The second of the two major events involving Microsoft and its on-going competition battle with the European Commission took place the week of April 24, with the appeal hearing before the Court of First Instance in Luxembourg. The hearing, before a panel of 13 judges, pitted Microsoft and its supporters against the European Commission and its supporters, including the Software and Information Industry Association and European Committee for Interoperable Systems. The five-day hearing was a battle royal with both sides making their best arguments.
A star-witness for the Commission was Samba’s Andrew Tridgell. Tridge’s testimony, which was both well prepared and, at times, light-hearted, was of critical importance in supporting the Commission’s contention that Microsoft has intentional extended standards and refused to supply interoperability information in extending its monopoly on the desktop. While no clear winner emerged from the hearing, the general consensus is that the Court will be hard-pressed to not support the Commission, given that Microsoft bore the burden of proof and Microsoft failed to land any knock-out punches during the hearing.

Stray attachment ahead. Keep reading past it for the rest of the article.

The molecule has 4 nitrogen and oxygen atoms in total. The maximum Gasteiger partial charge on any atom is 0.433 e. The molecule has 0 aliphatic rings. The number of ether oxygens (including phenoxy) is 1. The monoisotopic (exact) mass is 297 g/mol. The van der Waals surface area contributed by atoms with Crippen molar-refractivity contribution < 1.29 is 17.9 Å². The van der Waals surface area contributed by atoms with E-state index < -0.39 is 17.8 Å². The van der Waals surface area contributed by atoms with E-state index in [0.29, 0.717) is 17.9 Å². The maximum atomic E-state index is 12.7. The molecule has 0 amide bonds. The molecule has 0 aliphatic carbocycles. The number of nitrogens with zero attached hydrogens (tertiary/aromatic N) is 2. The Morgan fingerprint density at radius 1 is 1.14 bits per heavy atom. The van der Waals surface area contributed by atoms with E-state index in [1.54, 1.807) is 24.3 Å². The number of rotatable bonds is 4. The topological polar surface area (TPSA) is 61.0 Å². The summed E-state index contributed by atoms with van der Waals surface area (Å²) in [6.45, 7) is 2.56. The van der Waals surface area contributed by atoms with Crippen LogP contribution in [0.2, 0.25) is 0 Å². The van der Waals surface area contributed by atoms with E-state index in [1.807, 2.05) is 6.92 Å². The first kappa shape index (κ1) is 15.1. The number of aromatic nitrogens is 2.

It will likely be autumn before the Court issues a ruling. Until then, the Commission continues to consider the imposition of daily fines for failure to comply with the Commission’s orders and is considering further Statements of Objection (basically, findings of further non-compliance) over the next several months.


In early May 2006, the International Organization for Standardization (ISO) announced the approval of the OpenDocument Format as a standard. This is a huge step forward for an open format for documents.
So much has happened in the last few months, but there’s still a lot to do. I’ll be sure to give you another update in September.

Mark H. Webbink is Deputy General Counsel for Red Hat.